180,000 Square Feet of Pearlridge Center Acquired

Washington Prime Group Inc., in partnership with O’Connor Mall Partners, an affiliate of O’Connor Capital Partners, announced the acquisition of an additional section of Pearlridge Center, located at 98-1005 Moanalua Road in Aiea, Hawaii, for $70 million.

Pearlridge Center comprises two enclosed venues, referred to as Uptown and Downtown. The two companies have acquired 180,000 square feet of space in the Uptown section, which is anchored by Ross Dress for Less and TJ Maxx, with a 91 percent occupancy.

O’Connor is the partner in another joint venture that owns the property. The company’s pro rata share of the purchase price is $35.7 million and the joint venture plans to place $40 million of secured debt on the property during the second quarter of 2017. Washington Price is initially funding its share with funds from the company’s credit facility until the debt is placed.

In January 2017, O’Connor announced a $33 million redevelopment project which includes a remodel of Downtown, including new tenants, a dining space, new interior and exterior finishes, updated entranceways and the addition of a specialty grocery store, a Bank of Hawaii financial services center, Pieology, Five Guys Burgers and Fries, and Lindbergh store.

“The consolidation of Pearlridge Center under one management and leasing team will streamline operations and further enhance the customer experience,” said Fred Paine, general manager of Pearlridge Center, in prepared remarks. “We welcome the new Uptown tenants and look forward to providing our customers an enhanced mix of retail and dining options.”

Suspicious Death of Endangered Monk Seal Under Investigation

An oft-spotted, fifteen-year-old endangered Hawaiian Monk Seal, known as R4DP was found dead on a beach near ʻEleʻele on February 23, 2017. Officers from the National Oceanic and Atmospheric Administration’s (NOAA) Office of Law Enforcement (OLE) and from the DLNR Division of Conservation and Resources Enforcement (DOCARE) are investigating the female seal’s death as suspicious, as it had injuries “inconsistent with any natural cause of death associated with wild monk seals.”

Jeff Walters with NOAA’s National Marine Fisheries Service (NMFS) Pacific Islands Regional Office explained, “Although we’re waiting for final laboratory analysis, the preliminary necropsy (animal autopsy) on R4DP indicates this seal was in good health with no apparent disease or natural cause of death.”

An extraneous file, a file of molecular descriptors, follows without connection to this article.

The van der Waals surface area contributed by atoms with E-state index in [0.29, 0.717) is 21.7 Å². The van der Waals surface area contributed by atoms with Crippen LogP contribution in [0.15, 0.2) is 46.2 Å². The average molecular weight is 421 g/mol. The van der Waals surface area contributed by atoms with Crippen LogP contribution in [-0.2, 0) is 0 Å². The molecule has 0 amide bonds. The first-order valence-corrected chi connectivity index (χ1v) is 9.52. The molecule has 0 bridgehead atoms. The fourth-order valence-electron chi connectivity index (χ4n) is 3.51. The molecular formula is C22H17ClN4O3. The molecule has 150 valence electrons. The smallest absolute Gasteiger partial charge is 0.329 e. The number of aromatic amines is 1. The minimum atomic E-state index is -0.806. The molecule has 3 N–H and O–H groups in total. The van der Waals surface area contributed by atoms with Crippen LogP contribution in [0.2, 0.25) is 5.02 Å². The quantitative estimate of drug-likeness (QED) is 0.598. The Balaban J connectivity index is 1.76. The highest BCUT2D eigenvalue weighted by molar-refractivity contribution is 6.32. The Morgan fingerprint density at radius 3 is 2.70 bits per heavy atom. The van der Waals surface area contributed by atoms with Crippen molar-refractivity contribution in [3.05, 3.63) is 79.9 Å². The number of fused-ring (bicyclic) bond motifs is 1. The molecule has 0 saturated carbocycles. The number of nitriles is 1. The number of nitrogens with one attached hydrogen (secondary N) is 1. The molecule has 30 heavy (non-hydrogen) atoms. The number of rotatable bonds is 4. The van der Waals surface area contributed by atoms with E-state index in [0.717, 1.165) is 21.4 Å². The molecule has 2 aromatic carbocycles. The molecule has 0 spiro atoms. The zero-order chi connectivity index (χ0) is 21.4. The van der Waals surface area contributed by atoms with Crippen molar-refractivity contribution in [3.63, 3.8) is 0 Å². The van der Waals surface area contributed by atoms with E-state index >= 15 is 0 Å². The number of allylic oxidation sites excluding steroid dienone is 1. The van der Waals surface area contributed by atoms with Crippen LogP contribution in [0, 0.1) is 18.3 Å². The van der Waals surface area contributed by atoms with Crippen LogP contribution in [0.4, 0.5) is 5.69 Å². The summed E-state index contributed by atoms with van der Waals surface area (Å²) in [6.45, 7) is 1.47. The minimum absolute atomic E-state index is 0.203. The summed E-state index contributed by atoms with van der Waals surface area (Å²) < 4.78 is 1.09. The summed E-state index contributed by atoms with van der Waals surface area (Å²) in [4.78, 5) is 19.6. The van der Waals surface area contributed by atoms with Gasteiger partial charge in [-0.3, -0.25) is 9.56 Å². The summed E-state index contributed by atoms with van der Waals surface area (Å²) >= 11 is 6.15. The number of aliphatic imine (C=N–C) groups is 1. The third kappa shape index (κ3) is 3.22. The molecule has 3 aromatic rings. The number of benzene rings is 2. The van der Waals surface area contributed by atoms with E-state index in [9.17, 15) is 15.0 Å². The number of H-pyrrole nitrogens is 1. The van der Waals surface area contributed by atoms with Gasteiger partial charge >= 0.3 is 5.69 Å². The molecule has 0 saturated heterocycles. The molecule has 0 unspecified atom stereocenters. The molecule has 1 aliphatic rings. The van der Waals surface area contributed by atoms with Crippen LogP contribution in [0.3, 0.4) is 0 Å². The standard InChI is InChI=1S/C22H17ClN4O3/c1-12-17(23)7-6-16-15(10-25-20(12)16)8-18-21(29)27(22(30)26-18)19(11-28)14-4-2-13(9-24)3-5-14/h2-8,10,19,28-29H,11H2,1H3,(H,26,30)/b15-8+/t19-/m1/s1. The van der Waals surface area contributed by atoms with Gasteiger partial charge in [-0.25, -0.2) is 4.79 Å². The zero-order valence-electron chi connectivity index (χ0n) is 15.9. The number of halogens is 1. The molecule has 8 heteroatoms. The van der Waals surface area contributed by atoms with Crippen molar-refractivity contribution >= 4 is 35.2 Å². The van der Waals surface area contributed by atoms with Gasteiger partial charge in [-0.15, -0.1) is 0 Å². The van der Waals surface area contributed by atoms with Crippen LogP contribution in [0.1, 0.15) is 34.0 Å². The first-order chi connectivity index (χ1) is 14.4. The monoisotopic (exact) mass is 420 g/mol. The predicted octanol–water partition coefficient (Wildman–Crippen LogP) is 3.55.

This is the 11th monk seal since 2009 found dead under suspicious circumstances. That means law enforcement authorities have good reason to suspect one or more people were directly involved and their activities were unauthorized or illegal.  Monk seal deaths due to interactions with fishing activities are considered in a different category, and the death of R4DP does not appear to be for this reason.  NMFS maintains records of all known Hawaiian monk seals.

Hawai‘i’s native seals, numbering around 1400 left in the wild, are protected under both the federal Endangered Species Act and Marine Mammal Protection Act and by state law. Violations under any of these laws can be charged either in criminal or civil court, with criminal convictions under the ESA carrying fines as high as $50,000, or imprisonment for up to a year, or both.  DOCARE Enforcement Chief, Robert Farrell said, “We can’t comment further on the specifics of this or previous open cases that are still under investigation, but we can assure people that both state and federal law enforcement officers continue to aggressively and thoroughly investigate these deaths in hopes of bringing the person or persons responsible to justice.”

This is the first reported suspicious death of a monk seal since 2014, when there was one death on O‘ahu and one on Kaua‘i, with both seals showing signs of significant trauma. A man was convicted of killing a seal on Kaua‘i in 2009.

“Hawaiian monk seals are precious to our state both naturally and culturally,” said DLNR Chair Suzanne Case.  “It’s beyond comprehension that anyone could even consider beating or killing one of these rare mammals, as they’re resting or sleeping on a beach,” Case added.